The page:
There are 3 possible causes of finger pain
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Finger pain is a throbbing, cramp-like, or achy pain that is felt in any of your fingers, including your thumb. Finger pain often results from an accident or a medical condition.
In most cases, finger pain is not serious and will go away naturally. However, unexplained finger pain can be a sign of a more serious medical condition. Be sure to visit your doctor if you experience ongoing or unexplained pain in your fingers.
The most common cause of finger pain is a hand injury. Injuries to the finger can cause the skin to break, the bone to fracture or bruise, or the muscle and tissue to become damaged.
Common injuries that result in finger pain are:
- broken fingers, often caused by jamming the finger during contact sports or while improperly handling heavy-duty equipment
- broken fingernails
Medical conditions that affect the nerves, muscles, or bones can also cause finger pain. These conditions include:
- muscular dystrophy
- multiple sclerosis
- carpal tunnel syndrome
- boils, nodules, cysts, and tumors
A pinched nerve in the arm, wrist, or hand can also contribute to finger or thumb pain.
Finger pain may feel dull and achy, or sharp and cramp-like. The pain may suddenly come and then go away.
If you have a broken finger, it will usually be swollen, purple or blue in color, and extremely painful. In some cases, the bone might be physically separated and visible through the skin.
A finger dislocation occurs when the bones of your finger or thumb dislocate from their joints. In some cases, the dislocation is visible. You may also experience throbbing pain or a sharp shooting pain.
Carpal tunnel syndrome and other medical conditions that affect the nerves and muscles in your arm and hand can cause:
- throbbing pain in the hand and fingers
- pain when moving the affected fingers or when moving your wrist
- difficulty typing or writing
- hand tremors
A cut on your finger may cause pain at the injury site. Depending on how deep the cut is, you may also feel pain that spreads, or radiates, to surrounding areas of your hand.
If you have a growth on your hand, such as a boil or nodule, you may experience the following signs together with your finger pain:
- a fluid-filled lump
- a hardened area of skin
- a movable lump under the surface of the skin
- a lump that is tender to the touch
If you have a cut or growth on your finger, your doctor may be able to diagnose the condition based on a physical examination alone. You will not need any tests or have to answer any questions about your medical history.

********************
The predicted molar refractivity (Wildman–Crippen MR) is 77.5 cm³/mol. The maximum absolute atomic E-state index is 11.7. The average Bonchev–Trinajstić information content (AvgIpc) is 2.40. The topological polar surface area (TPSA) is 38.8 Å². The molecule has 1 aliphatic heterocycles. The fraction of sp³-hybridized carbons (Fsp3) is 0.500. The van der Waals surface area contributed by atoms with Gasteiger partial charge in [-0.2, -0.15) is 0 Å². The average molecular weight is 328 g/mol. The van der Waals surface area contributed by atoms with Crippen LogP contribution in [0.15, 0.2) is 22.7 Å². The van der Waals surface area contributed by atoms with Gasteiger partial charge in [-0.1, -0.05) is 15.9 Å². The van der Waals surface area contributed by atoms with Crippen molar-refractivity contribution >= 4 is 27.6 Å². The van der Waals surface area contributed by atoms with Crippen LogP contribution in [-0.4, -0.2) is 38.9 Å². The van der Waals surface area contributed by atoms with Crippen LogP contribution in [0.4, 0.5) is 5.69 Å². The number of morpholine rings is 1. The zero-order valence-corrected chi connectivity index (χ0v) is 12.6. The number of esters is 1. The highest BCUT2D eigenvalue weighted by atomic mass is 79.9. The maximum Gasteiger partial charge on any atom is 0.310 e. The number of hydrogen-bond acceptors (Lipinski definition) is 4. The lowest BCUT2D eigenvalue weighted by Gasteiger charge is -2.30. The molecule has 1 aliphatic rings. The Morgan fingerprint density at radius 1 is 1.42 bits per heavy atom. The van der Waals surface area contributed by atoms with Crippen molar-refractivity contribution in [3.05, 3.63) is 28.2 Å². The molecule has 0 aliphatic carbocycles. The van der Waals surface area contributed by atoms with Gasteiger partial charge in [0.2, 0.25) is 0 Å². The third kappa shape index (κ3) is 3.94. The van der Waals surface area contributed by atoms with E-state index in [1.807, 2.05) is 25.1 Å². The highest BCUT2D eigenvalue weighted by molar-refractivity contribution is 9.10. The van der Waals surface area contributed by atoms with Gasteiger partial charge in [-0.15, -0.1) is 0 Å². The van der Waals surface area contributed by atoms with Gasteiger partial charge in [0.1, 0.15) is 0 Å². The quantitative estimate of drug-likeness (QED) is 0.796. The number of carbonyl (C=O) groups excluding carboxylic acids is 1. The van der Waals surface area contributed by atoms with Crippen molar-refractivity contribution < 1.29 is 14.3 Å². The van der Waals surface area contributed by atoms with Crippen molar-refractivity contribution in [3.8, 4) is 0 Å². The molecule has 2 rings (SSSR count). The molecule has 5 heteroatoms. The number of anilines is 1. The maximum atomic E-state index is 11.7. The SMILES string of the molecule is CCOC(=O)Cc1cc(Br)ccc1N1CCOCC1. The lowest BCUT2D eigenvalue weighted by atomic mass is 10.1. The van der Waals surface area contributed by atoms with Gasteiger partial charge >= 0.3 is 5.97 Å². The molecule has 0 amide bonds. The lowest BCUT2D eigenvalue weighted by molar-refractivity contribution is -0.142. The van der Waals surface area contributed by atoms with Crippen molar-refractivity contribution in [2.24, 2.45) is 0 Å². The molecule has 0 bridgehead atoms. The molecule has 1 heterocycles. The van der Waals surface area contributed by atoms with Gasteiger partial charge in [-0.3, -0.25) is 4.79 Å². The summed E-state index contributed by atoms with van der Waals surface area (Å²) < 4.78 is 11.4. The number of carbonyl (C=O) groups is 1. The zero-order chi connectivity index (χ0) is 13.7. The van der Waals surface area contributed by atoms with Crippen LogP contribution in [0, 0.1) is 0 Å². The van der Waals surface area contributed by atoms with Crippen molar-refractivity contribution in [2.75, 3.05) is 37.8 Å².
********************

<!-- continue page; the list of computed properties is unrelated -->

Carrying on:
However, more information is needed if you are experiencing pain when using your fingers, and there are no visible causes for it. Your doctor will ask questions about your medical history, any medications you take, and your occupation. From this information, he or she will determine the tests required to find a diagnosis.
Common tests include blood tests and imaging tests, such as X-rays.
An X-ray can show any fractures and abnormal growths within the finger. If the X-ray is not enough to determine a diagnosis, the doctor may order an additional imaging tests or a nerve study.
Finger pain caused by cuts, scrapes, or burns will often heal without treatment. You simply need to give the area time to heal. You can take over-the-counter pain medications to help ease your discomfort.
Extensive burns, deep cuts, or bruising caused by fractures may not go away without treatment. Extensive burns may be treated in a hospital using a burn graph and pain medication. You may require stitches if your cuts are deep cuts. The pain may last for weeks after treatment as the area heals.
Your doctor may prescribe pain medications for unexplained finger pain or pain caused by nerve, tissue, or muscle damage. Other treatment options, such as surgery, hand exercises, or special gear-like splints, may be necessary to completely relieve the pain.
- Arthritis Basics. (2011). Centers for Disease Control and Prevention. Retrieved July 12, 2012, from http://www.cdc.gov/arthritis/basics.htm
- Carpal Tunnel Syndrome. (2011). Mayo Clinic. Retrieved July 12, 2012, from http://www.mayoclinic.com/health/carpal-tunnel-syndrome/DS00326/METHOD=print
- Fracture of the Finger (2007). American Academy of Orthopaedic Surgeons. Retrieved July 12, 2012, from http://orthoinfo.aaos.org/topic.cfm?topic=a00257 http://orthoinfo.aaos.org/topic.cfm?topic=a00257
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